Google Analytics also allows you to connect to any third-party tool through their public API (as long as the feature is supported). For example, if you use WordPress as your CMS, you can get analytics data directly within your dashboard for easy consumption. At Koala Rank, we recommend focusing on the standard GA interface, but the option is there in case you need it.
More reading on GTM variables and GA integrations:
- User-defined Variable Types For Web
- 20 Must-Have Google Analytics Integrations That Marketers Rely On
Google Search Console
Google Search Console (formerly known as Google Webmaster Tools) was first launched in May 2015, but it was revamped in January 2018. Many experts say it was heavily dumbed down after the switch and, to be quite honest, I also find the interface to be jarring at times.
For example, you can’t open reports in new tabs…
But let’s not get ahead of ourselves. GSC is an extremely powerful tool that shows you all the relevant search data from Google themselves. This means you get to see how many times your search snippet was rendered on someone’s screen (impressions) and how many times it was clicked.
And what can we squeeze out of these two metrics?
(Clicks/Impressions) * 100 = Click-Through-Rate (CTR)!
This is one of the most important metrics that GSC provides you with as it allows you to optimize against your competitors and win precious clicks that drive quality traffic to your site.
Finally, GSC also shows you your average rankings based on specific queries that users type in or pages on your website.
The crazy thing about Google Search Console is that the interface changes based on the features implemented on your website and how visible it is on the Search Engine Result Pages (SERPs) compared to other websites.
Look at these two menus side by side:
The first one shows a single “Performance” tab while the second one offers multiple options such as “Search Results” and “Discover”.
The latter gets added if your site receives traffic from Google’s Discover feature. The same goes with things like Schema markup.
Interesting, right? Your GSC interface evolves together with your website, and it shows you relevant information from Google themselves regarding their own products and ideal optimizations. So, let’s dive deeper into each element of Google Search Console to learn more about it!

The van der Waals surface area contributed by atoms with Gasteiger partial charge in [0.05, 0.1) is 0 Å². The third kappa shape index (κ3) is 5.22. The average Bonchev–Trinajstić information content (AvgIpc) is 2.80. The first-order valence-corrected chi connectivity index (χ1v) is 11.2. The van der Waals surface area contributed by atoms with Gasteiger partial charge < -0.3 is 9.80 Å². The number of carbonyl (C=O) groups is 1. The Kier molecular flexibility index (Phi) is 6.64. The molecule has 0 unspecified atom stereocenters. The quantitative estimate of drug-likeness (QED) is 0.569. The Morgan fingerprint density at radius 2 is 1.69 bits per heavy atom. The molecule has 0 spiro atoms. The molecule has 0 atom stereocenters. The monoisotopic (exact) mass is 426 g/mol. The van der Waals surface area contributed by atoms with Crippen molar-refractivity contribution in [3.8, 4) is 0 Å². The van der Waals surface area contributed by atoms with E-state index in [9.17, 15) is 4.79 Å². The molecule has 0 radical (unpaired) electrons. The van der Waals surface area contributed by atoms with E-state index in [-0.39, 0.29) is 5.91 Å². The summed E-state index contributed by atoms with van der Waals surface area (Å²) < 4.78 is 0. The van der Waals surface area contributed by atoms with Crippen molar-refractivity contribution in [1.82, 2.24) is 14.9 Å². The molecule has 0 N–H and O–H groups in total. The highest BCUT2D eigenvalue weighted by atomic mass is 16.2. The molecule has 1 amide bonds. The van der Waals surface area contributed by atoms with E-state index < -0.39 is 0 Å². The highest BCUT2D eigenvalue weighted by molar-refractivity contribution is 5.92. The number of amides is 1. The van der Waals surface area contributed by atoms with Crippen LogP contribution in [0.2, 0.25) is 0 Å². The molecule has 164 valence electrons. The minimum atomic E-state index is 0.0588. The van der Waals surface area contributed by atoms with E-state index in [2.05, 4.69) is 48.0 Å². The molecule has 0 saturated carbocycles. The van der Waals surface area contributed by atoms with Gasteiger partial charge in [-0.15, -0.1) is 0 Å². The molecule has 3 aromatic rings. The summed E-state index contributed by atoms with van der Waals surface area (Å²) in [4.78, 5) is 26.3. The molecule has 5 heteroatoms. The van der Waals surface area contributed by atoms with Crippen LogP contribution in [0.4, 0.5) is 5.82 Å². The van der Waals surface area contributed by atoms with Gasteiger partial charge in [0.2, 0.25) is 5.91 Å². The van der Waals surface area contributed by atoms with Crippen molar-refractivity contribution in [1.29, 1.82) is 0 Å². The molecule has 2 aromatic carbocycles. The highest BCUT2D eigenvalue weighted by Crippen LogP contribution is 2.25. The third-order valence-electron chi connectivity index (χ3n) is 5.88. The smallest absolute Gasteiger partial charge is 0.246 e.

Organic Search Data
We’ve briefly touched on organic search data in the screenshot above, but we can continue by narrowing down into advanced filters and date ranges.
As previously mentioned, the core metrics in GSC are:
- Search impressions
- Clicks on your search snippets
- Your Click-Through-Rate (CTR)
- The average ranking of your pages
But let’s dive deeper. With GSC, you get a whole lot more than that. For example, did you know that you can see all search queries your users typed in before landing onto your blog post? Or that you can sort and gauge the performance of your pages by date, country, specific page?
This data is immeasurably valuable.
For each category, you can toggle the four key metrics we talked about on or off to focus on what matters to you, and even filter things out in case they are not relevant to your research.
You can do this with the filter bar at the top of your screen, and the metrics are toggled when you click on their respective blocks:
Overall, GSC is the ultimate SEO tool. Here you can learn anything and everything about your website performance on Google.
More reading on Google Search Console basics:
URL Inspection & Live Tests
The URL inspection tool on Google Search Console is one of the most useful parts of the entire suite. It allows you to enter any URL from your site and analyze its content from a technical standpoint.
Remember that Google has quality guidelines you have to follow in order to rank on their search engine. This tool helps you see what Google thinks of your pages and it even gives you suggestions based on their data.
Some of the features offered by the URL Inspector are:
- Request Indexing (Formerly known as Fetch as Google)
- View Crawled Page
- Test Live URL
- Mobile Usability
- Sitelinks Searchbox
Maria Johnsen has a great post explaining how the URL inspector works, and how it can benefit your SEO. I personally find that all the features listed above are crucial to the effectiveness of your SEO strategy (except searchbox).
For example, when you first publish a new blog post, or you modify a page, you want Google to recognize the changes as fast as possible. The “Request Indexing” feature is very helpful in that realm and works much faster than you’d think.
Side note: Indexing does not mean ranking! Your page could be shown as “URL is on Google” but its ranking could be very poor. The green checkmark is not an indicator of content quality but rather a signal that Google thinks your page is ok from a technical standpoint.
Website Enhancement (Speed, Usability & Schema)
The speed report is a relatively new part of Google Search Console and doesn’t guarantee 100% accurate results, but it is a good metric to look at if you’re wondering what Google thinks of your website speed-wise (in case you didn’t know, speed is huge in SEO!). You can find this data elsewhere sot this is not an essential part of the GSC experience.
However, you should always keep an eye on the mobile usability report and—in case you use schema markup—the “How-to” or “FAQ” sections that are going to pop up automatically. You want these to be checked out for your markup to show up successfully on SERPs.